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Takeout from your kitchen

Here’s a new take  on Chinese cookbook

By Kurt Rabin

The Free Lance-Star

A FUNNY  thing happened when young Chinese–American foodie Diana Kuan was teaching cooking in Beijing and writing the blog Appetite for China. She got peppered with stateside emails requesting recipes for Chinese takeout standards like General Tso’s chicken. She obliged, and has now gone one step further, producing a cookbook that helps re-create takeout dishes in the comfort of your  home.

Chinese food and Americans have had a love affair for more than 100 years. Egg rolls and sweet-and-sour pork are now as ubiquitous as burgers and spaghetti. In fact, most everyone has a kitchen drawer devoted entirely to chopsticks, soy packets and takeout menus.

But what if you didn’t have to spoon your favorites lukewarm out of a container and could instead ladle them out of a piping-hot wok? With “The Chinese Takeout Cookbook,”  Kuan brings Chinatown into your home with more than 80 popular Chinese takeout recipes, including appetizers, main courses, noodle and rice dishes and desserts. They’re all easy to prepare and contain no MSG or other additives. Plus, you don’t need to live near an Asian market or own a deep fryer  to make this mouthwatering food.  Most ingredients can be found at your local supermarket. And a wok or heavy-bottomed pot and fine-mesh strainer are all you’ll need for  frying.  So put down that takeout menu, grab your wok and some peanut oil, roll up your sleeves and get cooking!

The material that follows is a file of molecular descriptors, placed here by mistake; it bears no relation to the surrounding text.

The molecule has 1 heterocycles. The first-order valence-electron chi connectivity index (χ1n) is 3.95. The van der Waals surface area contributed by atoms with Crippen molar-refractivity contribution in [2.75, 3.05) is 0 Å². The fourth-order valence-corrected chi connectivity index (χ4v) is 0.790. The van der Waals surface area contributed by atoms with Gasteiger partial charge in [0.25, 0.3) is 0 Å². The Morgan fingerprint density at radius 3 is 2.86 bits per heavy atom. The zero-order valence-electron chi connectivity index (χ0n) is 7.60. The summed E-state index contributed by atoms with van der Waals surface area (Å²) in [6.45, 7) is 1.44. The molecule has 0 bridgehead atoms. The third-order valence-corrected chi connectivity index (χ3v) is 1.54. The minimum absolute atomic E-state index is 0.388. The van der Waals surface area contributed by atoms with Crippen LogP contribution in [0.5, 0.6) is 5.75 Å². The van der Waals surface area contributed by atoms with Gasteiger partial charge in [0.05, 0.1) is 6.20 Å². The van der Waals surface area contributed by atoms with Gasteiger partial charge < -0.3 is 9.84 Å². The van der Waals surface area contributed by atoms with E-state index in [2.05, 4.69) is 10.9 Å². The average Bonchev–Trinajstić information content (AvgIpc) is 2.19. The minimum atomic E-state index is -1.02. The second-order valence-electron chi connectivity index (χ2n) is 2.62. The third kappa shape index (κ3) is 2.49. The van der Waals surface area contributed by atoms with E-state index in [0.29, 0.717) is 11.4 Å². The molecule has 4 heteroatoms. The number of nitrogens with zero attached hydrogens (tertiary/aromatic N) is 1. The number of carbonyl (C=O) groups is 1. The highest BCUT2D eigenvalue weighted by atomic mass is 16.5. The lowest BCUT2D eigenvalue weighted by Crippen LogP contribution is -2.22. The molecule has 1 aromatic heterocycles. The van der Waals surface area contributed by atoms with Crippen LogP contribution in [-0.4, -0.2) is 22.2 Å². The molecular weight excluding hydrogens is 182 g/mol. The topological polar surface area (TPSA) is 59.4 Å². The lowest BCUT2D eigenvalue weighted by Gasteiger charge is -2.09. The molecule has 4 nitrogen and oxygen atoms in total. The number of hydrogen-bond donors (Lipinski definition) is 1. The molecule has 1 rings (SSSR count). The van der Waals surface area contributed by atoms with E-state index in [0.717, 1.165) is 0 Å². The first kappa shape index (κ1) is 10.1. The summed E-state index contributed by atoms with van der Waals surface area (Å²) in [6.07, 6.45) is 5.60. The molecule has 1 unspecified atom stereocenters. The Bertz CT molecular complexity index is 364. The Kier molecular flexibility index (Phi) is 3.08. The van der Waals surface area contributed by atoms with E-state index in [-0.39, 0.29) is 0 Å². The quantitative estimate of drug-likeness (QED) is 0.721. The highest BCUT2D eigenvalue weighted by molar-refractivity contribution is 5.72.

That’s what I did recently, and with Kuan’s guidance I was able to serve up three most-satisfying meals. First was chicken congee, the chicken soup of Asia. (Think rice porridge.) It takes about an hour for the rice to break down and the dish to achieve  a creamy texture.  (Think ultimate comfort food!)

Kuan’s moo goo gai pan recipe is pretty standard-issue, but I followed her advice and substituted the more-flavorful cremini mushrooms for white buttons, and voilà! A more-savory moo goo—my wife’s and my favorite takeout dish—was the result.

Finally, I prepared Yangzhou fried rice, cooked white rice with barbecued pork and shrimp tossed in, with only scallions and salt and pepper for seasoning. Best fried rice I’ve ever had! (Probably because it omitted the goopy oyster sauce, too-salty soy and overly pungent fish sauce that would surely have overpowered it.) A confession: The barbecued pork I used was actually takeout. I realize that’s like cheating—buying takeout  to make takeout. But  something tells me the author would have been all right with that!

Kurt Rabin  is a copy editor with  The Free Lance–Star.


By Diana Kuan

(Ballantine, $30, 208 pp )


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